Finally, let’s not conclude without considering some straightforward ways we might be able to improve our use of questions. Most of these are easily understood and endorsed, but not always readily implemented in the classroom. They take practice, but most of us have lots of classes in which we can practice.
First and very fundamentally , there’s wait time
. That’s the amount of time between asking a question and the next teacher action. I'm sure you know that it's short, very short—between 2-3 seconds, according to most research. But it feels a whole lot longer to teachers. Faculty consistently report they wait 10-12 seconds.
So how do you handle that time between the question and the answer? How does it feel? Many of us would describe it as awkward and uncomfortable. Students break eye-contact. They hunker down with body language that clearly communicates they don’t want to answer. If we let the discomfort get to us, then we tend to respond by calling on the first hand that pops up in the air. That relieves teachers of the awkward silence problem, but it's a strategy that often encourages over-participation. The student who usually gets his or her hand up first is a student who likes to participate, who is verbally confident, and who many times is not a particularly good judge of often they should be talking in the class.
Here’s a simple strategy that discourages over participation and encourages more student to volunteer. It’s called the Three-Hand Rule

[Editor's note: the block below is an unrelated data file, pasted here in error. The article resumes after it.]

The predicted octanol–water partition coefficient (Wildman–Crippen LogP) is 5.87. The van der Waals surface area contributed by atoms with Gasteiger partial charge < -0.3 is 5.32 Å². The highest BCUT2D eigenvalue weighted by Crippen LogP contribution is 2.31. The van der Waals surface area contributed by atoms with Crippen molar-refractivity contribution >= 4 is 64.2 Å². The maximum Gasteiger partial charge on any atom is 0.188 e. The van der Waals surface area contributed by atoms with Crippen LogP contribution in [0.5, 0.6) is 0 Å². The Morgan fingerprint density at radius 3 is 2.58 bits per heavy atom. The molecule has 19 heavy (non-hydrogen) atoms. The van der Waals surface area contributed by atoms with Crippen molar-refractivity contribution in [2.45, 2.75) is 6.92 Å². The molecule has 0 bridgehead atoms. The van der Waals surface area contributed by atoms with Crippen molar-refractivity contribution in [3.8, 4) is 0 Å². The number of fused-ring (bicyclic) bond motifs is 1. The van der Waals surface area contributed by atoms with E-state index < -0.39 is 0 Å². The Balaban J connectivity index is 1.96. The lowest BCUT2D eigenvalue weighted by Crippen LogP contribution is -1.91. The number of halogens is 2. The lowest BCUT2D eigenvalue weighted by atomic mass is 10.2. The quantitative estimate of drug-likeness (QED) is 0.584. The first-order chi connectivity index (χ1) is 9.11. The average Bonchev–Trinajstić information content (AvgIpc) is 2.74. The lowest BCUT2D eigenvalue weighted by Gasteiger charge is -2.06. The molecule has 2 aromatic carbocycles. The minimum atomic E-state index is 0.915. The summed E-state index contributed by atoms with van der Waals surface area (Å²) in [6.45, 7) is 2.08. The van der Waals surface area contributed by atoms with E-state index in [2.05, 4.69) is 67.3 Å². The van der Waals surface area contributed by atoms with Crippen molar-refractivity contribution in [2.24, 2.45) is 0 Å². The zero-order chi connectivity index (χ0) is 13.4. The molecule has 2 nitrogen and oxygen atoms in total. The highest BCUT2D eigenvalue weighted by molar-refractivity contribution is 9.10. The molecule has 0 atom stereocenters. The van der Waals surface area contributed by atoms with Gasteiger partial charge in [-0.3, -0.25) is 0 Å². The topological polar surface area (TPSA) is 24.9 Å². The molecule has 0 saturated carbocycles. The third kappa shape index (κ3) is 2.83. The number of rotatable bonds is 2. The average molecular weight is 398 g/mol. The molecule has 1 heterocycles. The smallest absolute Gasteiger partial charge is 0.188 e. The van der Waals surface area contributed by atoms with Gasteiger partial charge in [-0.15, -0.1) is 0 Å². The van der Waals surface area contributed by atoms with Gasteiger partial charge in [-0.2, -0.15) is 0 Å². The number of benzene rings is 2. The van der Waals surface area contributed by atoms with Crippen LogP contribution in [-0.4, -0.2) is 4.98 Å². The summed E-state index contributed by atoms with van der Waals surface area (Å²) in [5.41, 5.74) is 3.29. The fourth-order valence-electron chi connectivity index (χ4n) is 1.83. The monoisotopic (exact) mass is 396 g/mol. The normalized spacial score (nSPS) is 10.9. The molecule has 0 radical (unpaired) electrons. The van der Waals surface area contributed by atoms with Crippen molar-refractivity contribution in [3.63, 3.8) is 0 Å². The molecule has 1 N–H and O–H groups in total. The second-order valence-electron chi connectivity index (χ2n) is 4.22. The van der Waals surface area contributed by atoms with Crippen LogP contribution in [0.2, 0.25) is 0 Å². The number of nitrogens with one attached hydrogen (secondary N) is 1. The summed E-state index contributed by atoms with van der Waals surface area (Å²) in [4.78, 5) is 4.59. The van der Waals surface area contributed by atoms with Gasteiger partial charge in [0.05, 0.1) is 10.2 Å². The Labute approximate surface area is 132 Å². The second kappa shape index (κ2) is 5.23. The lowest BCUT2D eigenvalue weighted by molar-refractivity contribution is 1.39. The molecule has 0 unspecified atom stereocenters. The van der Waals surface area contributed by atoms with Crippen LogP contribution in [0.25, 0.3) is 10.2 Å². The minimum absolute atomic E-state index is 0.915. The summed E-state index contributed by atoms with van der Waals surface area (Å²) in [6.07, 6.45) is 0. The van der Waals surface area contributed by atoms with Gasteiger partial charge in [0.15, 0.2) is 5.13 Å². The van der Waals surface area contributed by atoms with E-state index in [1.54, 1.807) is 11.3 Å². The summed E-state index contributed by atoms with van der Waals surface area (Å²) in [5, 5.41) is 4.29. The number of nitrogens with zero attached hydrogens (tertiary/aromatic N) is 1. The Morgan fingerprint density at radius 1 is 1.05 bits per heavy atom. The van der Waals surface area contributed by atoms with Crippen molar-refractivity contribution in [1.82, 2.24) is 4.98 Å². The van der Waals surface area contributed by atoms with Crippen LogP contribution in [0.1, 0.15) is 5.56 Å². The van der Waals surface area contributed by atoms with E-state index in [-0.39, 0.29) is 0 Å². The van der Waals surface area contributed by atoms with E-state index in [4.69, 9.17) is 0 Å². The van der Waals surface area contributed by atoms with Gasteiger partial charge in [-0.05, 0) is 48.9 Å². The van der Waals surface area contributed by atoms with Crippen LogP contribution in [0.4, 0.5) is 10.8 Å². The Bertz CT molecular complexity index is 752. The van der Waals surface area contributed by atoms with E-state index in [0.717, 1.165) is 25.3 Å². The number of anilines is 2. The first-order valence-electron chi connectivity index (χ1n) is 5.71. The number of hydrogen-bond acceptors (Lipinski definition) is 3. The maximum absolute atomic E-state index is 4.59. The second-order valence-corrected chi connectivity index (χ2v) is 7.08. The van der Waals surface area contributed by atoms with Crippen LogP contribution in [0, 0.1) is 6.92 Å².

. When you ask a question, wait until there are at least three hands up in the air before calling on someone. It takes some students just a bit longer to formulate an answer and to find the courage to speak.
One other suggestion for dealing comfortably and constructively with the silence
. When are questions most powerful? When are questions doing their work? When are they jumpstarting mental motors? When are they making students think? It’s that time between the question and the answer when students are trying to retrieve information and formulate a response. In this blog post
, I suggest a variety of strategies that faculty can do to lengthen the time between the question and the answer so that the question can do its work even better.
One final strategy: When do we most often ask for student questions? It’s often near the end of a class period or right after we have covered a chunk of content. And how do we phrase the question? Do you have any questions?
We hang the question out there. And while we're waiting for a response, what do we do? Rather than listening attentively and looking around for answers, a lot of us are taking stock. We're looking down at our notes, checking the time, and thinking Oh, my goodness, I've got three more content chunks to cover and only 15 minutes left. What am I going to do? Well, I am going to have to hurry along here
. So, we look back up. No questions? Good. Let's move on.
Phrasing the question in that way doesn’t do a very good job of communicating that we're serious about getting questions from students. Here’s a simple rephrase that makes a big difference. After you're done with the content chunk, look out, pause, and then say with a smile, What questions do you have?
If you want to convey the importance of questions to students, their value, and the central role they play in learning, prepare powerful questions, ask questions often, honor them with silence, and expect to hear better answers and more student questions.
Berger, W. A More Beautiful Question: The Power of Inquiry to Spark Breakthrough Ideas
. New York: Bloomsbury Press, 2014.
Gregory, M. “From Shakespeare on the Page to Shakespeare on the Stage: What I Learned about Teaching in Acting Class.” Pedagogy
, 2006, 6 (2), 309-325.
Welty, W. “Discussion Method Teaching: How to Make It Work.” Change
, 1989, July/August, 41-49.
Adapted from the 20-Minute Mentor program What Kinds of Questions Encourage Student Interaction? ©2014 Magna Publications.